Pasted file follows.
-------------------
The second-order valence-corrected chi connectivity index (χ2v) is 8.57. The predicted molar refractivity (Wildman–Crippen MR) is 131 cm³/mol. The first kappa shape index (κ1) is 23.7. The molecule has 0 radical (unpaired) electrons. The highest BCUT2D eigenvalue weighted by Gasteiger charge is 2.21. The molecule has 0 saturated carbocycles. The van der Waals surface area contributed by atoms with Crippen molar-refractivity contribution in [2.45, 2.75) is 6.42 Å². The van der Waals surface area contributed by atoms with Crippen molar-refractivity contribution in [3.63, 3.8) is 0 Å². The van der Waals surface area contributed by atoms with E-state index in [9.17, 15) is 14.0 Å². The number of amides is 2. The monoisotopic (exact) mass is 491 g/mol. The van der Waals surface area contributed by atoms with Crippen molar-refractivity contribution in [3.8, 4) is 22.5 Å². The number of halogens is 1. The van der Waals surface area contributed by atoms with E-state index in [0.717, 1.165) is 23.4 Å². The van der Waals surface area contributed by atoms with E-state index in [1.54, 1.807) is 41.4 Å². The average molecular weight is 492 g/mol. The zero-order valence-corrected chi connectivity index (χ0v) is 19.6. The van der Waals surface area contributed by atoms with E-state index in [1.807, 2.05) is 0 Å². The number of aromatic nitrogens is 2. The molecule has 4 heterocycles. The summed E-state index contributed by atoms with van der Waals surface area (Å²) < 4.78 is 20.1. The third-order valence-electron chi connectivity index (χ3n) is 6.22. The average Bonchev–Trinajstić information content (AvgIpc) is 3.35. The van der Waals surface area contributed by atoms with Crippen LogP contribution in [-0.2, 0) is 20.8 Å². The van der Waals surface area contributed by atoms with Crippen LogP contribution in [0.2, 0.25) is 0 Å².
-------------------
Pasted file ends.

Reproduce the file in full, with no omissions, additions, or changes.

The second-order valence-corrected chi connectivity index (χ2v) is 8.57. The predicted molar refractivity (Wildman–Crippen MR) is 131 cm³/mol. The first kappa shape index (κ1) is 23.7. The molecule has 0 radical (unpaired) electrons. The highest BCUT2D eigenvalue weighted by Gasteiger charge is 2.21. The molecule has 0 saturated carbocycles. The van der Waals surface area contributed by atoms with Crippen molar-refractivity contribution in [2.45, 2.75) is 6.42 Å². The van der Waals surface area contributed by atoms with Crippen molar-refractivity contribution in [3.63, 3.8) is 0 Å². The van der Waals surface area contributed by atoms with E-state index in [9.17, 15) is 14.0 Å². The number of amides is 2. The monoisotopic (exact) mass is 491 g/mol. The van der Waals surface area contributed by atoms with Crippen molar-refractivity contribution in [3.8, 4) is 22.5 Å². The number of halogens is 1. The van der Waals surface area contributed by atoms with E-state index in [0.717, 1.165) is 23.4 Å². The van der Waals surface area contributed by atoms with E-state index in [1.54, 1.807) is 41.4 Å². The average molecular weight is 492 g/mol. The zero-order valence-corrected chi connectivity index (χ0v) is 19.6. The van der Waals surface area contributed by atoms with E-state index in [1.807, 2.05) is 0 Å². The number of aromatic nitrogens is 2. The molecule has 4 heterocycles. The summed E-state index contributed by atoms with van der Waals surface area (Å²) < 4.78 is 20.1. The third-order valence-electron chi connectivity index (χ3n) is 6.22. The average Bonchev–Trinajstić information content (AvgIpc) is 3.35. The van der Waals surface area contributed by atoms with Crippen LogP contribution in [-0.2, 0) is 20.8 Å². The van der Waals surface area contributed by atoms with Crippen LogP contribution in [0.2, 0.25) is 0 Å².